CSU is a disease with a significant reduction in quality of life that needs to be treated (3). There has been a strong demand for treatment options, which, with the introduction of omalizumab, has largely been met (5). There are, however, patients who do not respond to omalizumab or, due to side-effects, cannot be treated with this product.
TNF-α is upregulated in both skin and serum of patients with urticaria, and TNF-α inhibitor is theoretically expected to have an effect on CSU, but this has only previously been investigated in two small studies (8, 9). In this small study we show an effect of TNF-α inhibitors on CSU. The effect is not as good as that seen with omalizumab, and we do not suggest TNF-α-inhibitors as an alternative to omalizumab treatment; however, TNF-α-inhibitors are worth considering as a treatment option for antihistamine refractory CSU in patients who do not respond to omalizumab or who, although rare, due to side-effects cannot be treated with this product.
Interestingly, two-thirds of patients who experienced complete remission already had UAS 0 at week 4 and in these, as in all of the patients who experienced an effect, the effect lasted throughout the follow-up period, for 12 weeks after medication was discontinued. This lasting effect was also seen in the 6 patients reported by Wilson et al. (8). The mechanism for this is unclear. Trials with omalizumab have demonstrated a mean of 10 weeks before symptoms return and re-administration is needed. The optimal duration of therapy and dosing interval for TNF-α-inhibitors have not been studied, but we suggest using the regimen known from psoriasis treatment, i.e. a 80 mg subcutaneously loading dose followed by 40 mg subcutaneously every other week.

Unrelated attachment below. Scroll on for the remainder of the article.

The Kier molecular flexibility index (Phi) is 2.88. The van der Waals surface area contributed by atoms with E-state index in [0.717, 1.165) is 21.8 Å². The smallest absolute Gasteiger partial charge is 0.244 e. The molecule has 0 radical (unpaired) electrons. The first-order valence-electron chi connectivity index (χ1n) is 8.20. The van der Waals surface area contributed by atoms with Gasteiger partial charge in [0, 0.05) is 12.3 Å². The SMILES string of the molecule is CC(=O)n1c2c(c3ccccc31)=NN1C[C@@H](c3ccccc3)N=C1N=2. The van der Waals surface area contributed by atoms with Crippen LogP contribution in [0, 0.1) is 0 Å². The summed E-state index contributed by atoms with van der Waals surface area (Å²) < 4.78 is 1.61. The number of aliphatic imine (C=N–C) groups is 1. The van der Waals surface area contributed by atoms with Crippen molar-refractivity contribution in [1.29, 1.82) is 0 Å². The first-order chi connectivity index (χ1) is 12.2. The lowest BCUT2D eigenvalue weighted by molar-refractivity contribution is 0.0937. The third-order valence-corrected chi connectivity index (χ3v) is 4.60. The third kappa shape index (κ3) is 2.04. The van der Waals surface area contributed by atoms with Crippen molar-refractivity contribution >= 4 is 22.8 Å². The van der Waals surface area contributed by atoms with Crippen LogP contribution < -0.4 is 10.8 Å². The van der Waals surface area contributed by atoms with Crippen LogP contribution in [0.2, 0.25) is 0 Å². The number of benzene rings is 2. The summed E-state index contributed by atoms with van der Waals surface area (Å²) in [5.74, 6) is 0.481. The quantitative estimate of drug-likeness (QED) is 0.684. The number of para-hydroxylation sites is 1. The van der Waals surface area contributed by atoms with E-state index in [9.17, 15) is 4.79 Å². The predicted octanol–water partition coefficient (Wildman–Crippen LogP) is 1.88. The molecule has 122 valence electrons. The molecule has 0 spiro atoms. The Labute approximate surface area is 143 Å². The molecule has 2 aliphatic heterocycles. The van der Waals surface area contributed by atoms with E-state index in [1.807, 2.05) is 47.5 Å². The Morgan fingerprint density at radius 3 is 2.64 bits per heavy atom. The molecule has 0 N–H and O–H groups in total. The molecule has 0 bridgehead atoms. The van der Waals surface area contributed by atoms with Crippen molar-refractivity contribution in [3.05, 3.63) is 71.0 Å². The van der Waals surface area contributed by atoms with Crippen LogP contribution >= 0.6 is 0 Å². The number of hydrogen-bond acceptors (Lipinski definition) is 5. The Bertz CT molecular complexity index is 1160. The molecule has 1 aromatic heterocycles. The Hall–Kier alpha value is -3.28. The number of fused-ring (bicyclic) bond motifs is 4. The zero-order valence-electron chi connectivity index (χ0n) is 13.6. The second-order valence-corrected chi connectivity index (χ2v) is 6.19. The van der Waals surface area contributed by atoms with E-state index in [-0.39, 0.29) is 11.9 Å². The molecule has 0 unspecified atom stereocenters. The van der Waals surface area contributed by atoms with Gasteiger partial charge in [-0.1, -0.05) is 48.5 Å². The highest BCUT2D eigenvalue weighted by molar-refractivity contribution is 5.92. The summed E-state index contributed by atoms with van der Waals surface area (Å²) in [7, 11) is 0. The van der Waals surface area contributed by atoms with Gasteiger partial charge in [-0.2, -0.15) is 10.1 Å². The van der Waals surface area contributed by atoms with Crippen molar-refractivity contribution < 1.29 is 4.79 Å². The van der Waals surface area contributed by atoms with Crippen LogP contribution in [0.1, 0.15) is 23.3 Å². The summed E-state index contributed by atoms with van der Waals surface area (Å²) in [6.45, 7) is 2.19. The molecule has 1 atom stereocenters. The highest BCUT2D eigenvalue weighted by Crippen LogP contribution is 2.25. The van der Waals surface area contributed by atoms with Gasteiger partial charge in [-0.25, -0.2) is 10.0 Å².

In summary, this study shows an effect of adalimumab in patients with CSU, and thus should be considered for use in patients refractory to omalizumab. The study is limited by the small number of patients, but the results add to those of 2 other small studies published previously (8, 9).
Conflict of interest. Abbvie sponsored the medicine used in this study, but was not involved in the design of the study, interpretation of data or preparation of the manuscript.